"The river started it, and then of course every little stream helps, and
indeed, every rain adds another fissure to the carving."

"But what makes such curious shapes?" asked the boy, still considerably
puzzled.

"The relative hardness of the different kinds of rock," was the reply.
"Not to seem too technical, the top stratum, that is to say the rock
immediately under the soil of this plateau, while quite hard, is very
thin, and underneath it are various other layers of rock, some fairly
hard and others very soft. The Colorado River has a very swift current,
and once it had cut through the hard rock on the top it quickly ate its
way downward through the soft limestones and sandstones below. But some
strata were quite hard and these, resisting the water, formed the
terraces which you see on every hand."

"But I still don't understand," said the boy, "what it is that gives
them such curious shapes. I can see how a hard rock would make a
terrace, but why aren't the lines all regular?"

"Just because it has been done by water. Sandstone, you know, is made of
sand, pressed, and sand is all sorts of rocks ground down fine. So every
handful of sand may contain particles of a dozen different kinds of
rock, and if there was any difference in the hardness of the rock of
which the sandstone was made, or any difference in the pressure while it
was being made, each difference would show up by its greater or less
resistance to the action of wind and water. So, you see this bit is hard
and cuts slowly, that bit soft, and cuts rapidly, giving a carved
effect."

"But if it all follows a regular rule, why does it look so unnatural?"

"That is easy," replied his informant. "The strata are regular--that is
what makes the masses look like buildings done by hand, there is a sense
of proportion, but they look unnatural because the ground plan is
capricious, the water having found its way to the bottom of its thousand
canyons by the irregular and complicated way of least resistance."

"And the colors seem so glaring and so strange!"

"I will explain those to you after dinner," said the topographer, "and,
by the way, it is nearly time we returned to the hotel or we shall be
late. I can show you how the various reds are due to iron in the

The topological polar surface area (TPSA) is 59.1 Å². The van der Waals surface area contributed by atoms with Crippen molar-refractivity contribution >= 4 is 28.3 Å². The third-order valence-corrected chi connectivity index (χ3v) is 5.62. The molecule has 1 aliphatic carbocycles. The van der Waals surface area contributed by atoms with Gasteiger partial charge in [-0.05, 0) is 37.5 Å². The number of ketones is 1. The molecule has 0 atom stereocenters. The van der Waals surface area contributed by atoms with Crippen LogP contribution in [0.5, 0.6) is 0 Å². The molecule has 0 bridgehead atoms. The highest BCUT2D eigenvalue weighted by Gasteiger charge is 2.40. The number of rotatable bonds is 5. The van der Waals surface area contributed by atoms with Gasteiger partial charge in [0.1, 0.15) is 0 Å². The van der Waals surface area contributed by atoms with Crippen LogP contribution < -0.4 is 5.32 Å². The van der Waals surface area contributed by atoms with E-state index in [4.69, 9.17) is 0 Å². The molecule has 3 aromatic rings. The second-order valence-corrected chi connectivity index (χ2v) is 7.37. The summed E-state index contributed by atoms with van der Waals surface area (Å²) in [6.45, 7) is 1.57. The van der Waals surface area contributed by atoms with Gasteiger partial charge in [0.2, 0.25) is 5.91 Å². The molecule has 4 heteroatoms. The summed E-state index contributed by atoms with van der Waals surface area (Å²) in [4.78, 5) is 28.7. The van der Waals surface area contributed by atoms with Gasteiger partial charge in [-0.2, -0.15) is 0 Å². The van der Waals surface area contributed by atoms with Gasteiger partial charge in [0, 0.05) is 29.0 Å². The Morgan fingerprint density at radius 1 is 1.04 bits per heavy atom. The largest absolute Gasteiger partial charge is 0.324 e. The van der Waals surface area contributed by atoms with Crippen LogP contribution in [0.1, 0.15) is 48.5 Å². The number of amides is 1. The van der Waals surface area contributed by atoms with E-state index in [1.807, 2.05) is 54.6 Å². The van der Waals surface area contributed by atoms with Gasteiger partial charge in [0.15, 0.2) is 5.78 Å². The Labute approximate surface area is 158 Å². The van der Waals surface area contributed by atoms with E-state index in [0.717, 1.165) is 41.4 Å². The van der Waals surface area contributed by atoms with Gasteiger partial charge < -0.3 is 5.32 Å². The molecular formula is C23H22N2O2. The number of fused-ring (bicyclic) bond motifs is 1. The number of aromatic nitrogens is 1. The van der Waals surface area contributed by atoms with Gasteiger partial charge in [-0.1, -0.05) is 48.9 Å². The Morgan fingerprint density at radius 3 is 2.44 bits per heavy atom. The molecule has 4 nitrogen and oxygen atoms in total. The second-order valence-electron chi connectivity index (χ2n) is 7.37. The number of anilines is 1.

rock--you remember how a rusty nail stains everything red?--and other
iron compounds give the green, while the blues of the slates and the
dark belts of hornblende all play their part."

Masseth was as good as his word and all through the time spent in the
dining-room he interested the boy in the country by his vivid
descriptions of how all these rocks had first been made, then reduced to
sand and built up again, and how the Colorado River was fast tearing
them down and carrying them away to be built up somewhere else in some
other way.

"Then geology isn't all over!" exclaimed Roger in surprise. "I always
thought of it just as a sort of history of things that happened a great
while ago."

"Geology is happening right along," said Masseth, "and that's why it is
so necessary to do this work and find out both what has been and what
is going to be, even though it is both difficult and arduous."


[Illustration: AN AWKWARD COUNTRY TO WORK IN.

The Terraces cut in the Western territory. Note buggy on trail at base
of cliff.

_Photograph by U.S.G.S._]


"But of all the work in the Survey," suggested Roger, thinking of the
apparent inaccessibility of the Canyon as he had seen it, "I should
think this Grand Canyon work the most difficult and dangerous of all."

The older man shook his head.

"It is not dangerous," he said, "unless carelessness is shown, because
the most lofty buttes, simply being cut down from the level plateau,
have their crests just that height, so that they can be fairly well
mapped by a determination of their bases. But, though you can't see it
from the top here, those bases are fearfully irregular and a cliff forty
feet high may take miles to go round. You have noticed that there are
plenty of terraces, so that in many places you can walk up or down the
Canyon as on a made road, but that would help you not a whit in getting
across."

"Well, it is difficult, anyway," said the boy.

"Extremely so. The intense color, the glowing rays of the sun seldom
shielded by any clouds, the lack of vegetation and the absence of
landmarks all help to confuse the idea of distance, so that you cannot
trust to your eyes to map a point until you have been there."

"And how do you get there?" queried the boy in wonderment.

"Climbing. There is an Indian trail on this side that helps a little,
and there are three roads down to the river on this side and one on the
north. This one through trail, called the Cameron or Tourist trail, has
been partly rendered passable, so that by herculean effort and with
trusted and well-trained animals it is possible to cross. Usually,
however, the trail is left in loneliness, for there is absolutely no
traffic between Utah and Arizona. Except for a little corner in each,
these States are more widely separated than if an ocean rolled between
them."

"And how about these corners?"

"Well, Utah can get to hers by taking a little trouble, but the